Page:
It was snowing in thick, oppressive sheets on Tuesday night, which I found all too appropriate as I walked down Delancey to see Savages play the Bowery Ballroom. Chilling weather for a night of chilling sounds.
Savages’ reputation precedes them, and that’s an awfully tricky situation. When a band’s live persona is built upon the expectation of a harsh, confrontational experience, the expectation itself runs the risk of neutering any genuine shock. The description from their homepage, recently updated in advance of their upcoming debut LP, reads: “SAVAGES is not trying to give you something you didn’t have already, it is calling within yourself something you buried ages ago, it is an attempt to reveal and reconnect your PHYSICAL and EMOTIONAL self and give you the urge to experience your life differently….” Their old description was less about the “physical” and “emotional,” and more about “aesthetics” and “design” — which is all well and good for the abstract of a Eugene Lang thesis project, but not so much for a band. Was Savages’ live show going to be an art school project, or was I going to have my soul beaten like the kick drum that pulses through most of their tracks?
When No Bra began her set, I was inclined towards the former. I struggled to make out the words of the tall, murmuring figure standing stock-still before me — what with the industrial beats from her Macbook chugging over her poetry. I wondered if I was trying too hard to “get it.” Then she calmly took her top off and continued to bob her head to the music.
Okay, I thought, I think I get it. Objectification, alienation, and so on–song titles like “Doherfuckher” make that pretty clear. But is “getting it” enough on its own? Was I supposed to feel something more? A woman in the crowd shouted, “I wanna lick your boobies!” and I wondered whether I was thinking too much or if she was thinking too little. (No Bra responded: “Oh, great, come on up!” She didn’t.)
The contrast between No Bra’s deliberate anti-theater and Savages’ rollicking feminist fury was about as black and white as the band’s press photos. Jehnny Beth’s manic stage presence proved a more than worthy successor to Siouxsie Sioux (even without all the eye makeup). Watching her prowl behind Gemma Thompson with eyes as wide as a cat’s, you’d nearly expect her to pounce — which made it all the more surprising when she simply laid her arms on the ever-stoic guitarist’s shoulders in a gentle embrace.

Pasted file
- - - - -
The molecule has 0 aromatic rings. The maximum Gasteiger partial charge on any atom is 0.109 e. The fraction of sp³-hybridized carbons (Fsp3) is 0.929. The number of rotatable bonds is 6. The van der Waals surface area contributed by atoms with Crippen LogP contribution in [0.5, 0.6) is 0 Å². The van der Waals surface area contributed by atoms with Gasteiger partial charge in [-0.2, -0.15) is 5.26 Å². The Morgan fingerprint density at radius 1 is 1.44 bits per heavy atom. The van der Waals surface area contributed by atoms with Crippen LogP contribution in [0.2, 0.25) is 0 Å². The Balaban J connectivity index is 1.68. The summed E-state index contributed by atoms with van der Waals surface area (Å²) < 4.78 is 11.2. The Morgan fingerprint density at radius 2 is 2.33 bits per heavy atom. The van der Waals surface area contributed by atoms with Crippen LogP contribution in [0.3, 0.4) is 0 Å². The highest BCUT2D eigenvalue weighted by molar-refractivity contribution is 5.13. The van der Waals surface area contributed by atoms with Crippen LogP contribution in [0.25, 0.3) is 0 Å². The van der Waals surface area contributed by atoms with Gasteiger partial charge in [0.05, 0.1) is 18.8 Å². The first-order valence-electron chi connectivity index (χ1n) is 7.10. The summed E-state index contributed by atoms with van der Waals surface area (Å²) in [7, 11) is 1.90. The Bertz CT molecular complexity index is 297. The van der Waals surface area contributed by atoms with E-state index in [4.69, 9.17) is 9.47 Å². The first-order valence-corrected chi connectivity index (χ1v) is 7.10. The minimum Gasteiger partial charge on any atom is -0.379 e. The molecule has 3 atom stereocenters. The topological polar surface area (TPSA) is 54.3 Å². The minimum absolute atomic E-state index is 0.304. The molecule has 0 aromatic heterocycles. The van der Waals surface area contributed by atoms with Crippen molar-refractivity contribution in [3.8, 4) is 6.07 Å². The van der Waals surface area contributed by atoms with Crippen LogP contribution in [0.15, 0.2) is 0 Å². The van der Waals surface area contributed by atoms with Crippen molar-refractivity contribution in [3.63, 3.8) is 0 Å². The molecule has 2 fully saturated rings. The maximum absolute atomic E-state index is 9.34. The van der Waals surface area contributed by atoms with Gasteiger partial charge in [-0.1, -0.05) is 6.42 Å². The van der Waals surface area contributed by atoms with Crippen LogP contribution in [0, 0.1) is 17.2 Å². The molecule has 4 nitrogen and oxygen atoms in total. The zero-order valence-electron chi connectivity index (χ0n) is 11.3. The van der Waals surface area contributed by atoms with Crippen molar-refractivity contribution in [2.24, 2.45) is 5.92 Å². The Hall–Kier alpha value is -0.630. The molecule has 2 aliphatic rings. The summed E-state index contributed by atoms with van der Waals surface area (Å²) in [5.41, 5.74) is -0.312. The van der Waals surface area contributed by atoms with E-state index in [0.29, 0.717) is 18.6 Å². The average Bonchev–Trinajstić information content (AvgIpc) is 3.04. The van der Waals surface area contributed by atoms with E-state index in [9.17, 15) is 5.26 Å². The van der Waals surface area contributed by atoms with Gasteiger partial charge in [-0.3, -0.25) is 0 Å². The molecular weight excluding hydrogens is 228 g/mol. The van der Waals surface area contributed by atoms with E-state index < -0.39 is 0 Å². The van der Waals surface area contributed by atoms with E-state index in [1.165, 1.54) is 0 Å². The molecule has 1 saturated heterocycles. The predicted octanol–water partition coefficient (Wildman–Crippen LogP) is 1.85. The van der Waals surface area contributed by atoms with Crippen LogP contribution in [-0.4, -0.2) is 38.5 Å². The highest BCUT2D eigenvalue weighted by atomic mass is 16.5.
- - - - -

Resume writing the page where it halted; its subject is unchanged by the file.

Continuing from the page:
The rhythm section, with their less dramatic demeanor, humanized the band somewhat. Bassist Aysse Hassan’s downright cheerful grooving was unexpectedly endearing, as was drummer Faye Milton’s expression during more her demanding fills — which I can only describe as her “GET SOME” face.
The music itself was similarly marked by contrasts, all buzz saw blasts of distortion cutting between measures of clean, pulsing rhythm. Savages have managed to push the the palpitating aesthetic that made “Husbands” into a more flexible instrumental framework; smoldering guitar solos emerged throughout the set, and slower numbers like “Strife” were pushed along by surprisingly funky bass lines.
Yet, much in the way that Jehnny walked along the edge of the stage midway through the set, Savages may soon find themselves on a tightrope walk. For the moment, they are a group with a fresh vitality, one of the few post-punk influenced outfits who have managed to capture post-punk’s most important element: urgency. Savages exude a seething restlessness within modern culture that goes largely unaddressed in modern music, and for that they just might prove a deeply important band.
But the technical difficulties Gemma experienced during “Husbands,” the closer, revealed the immense pressure that their strict creative guidelines might impose in their early stages. The crowd cheered encouragingly and clapped in rhythm as she hastily fumbled with her effect pedals, then ran back to check the amp; Jehnny grew more and more impatient with each false start and vamped measure; Faye lashed her cymbals with extra vigor to compensate for the absent distortion, which was enough for the crowd, but not for Gemma, who tossed her guitar aside and strode offstage a beat early. We, the audience, found it forgivable — we “get” the message well enough, and we get that these are simply people playing music up on stage. The performance doesn’t need to be perfect for it to resonate. We can forgive a break in the illusion. One can only hope the band can forgive themselves from time to time. Even Siouxsie Sioux has a sense of humor.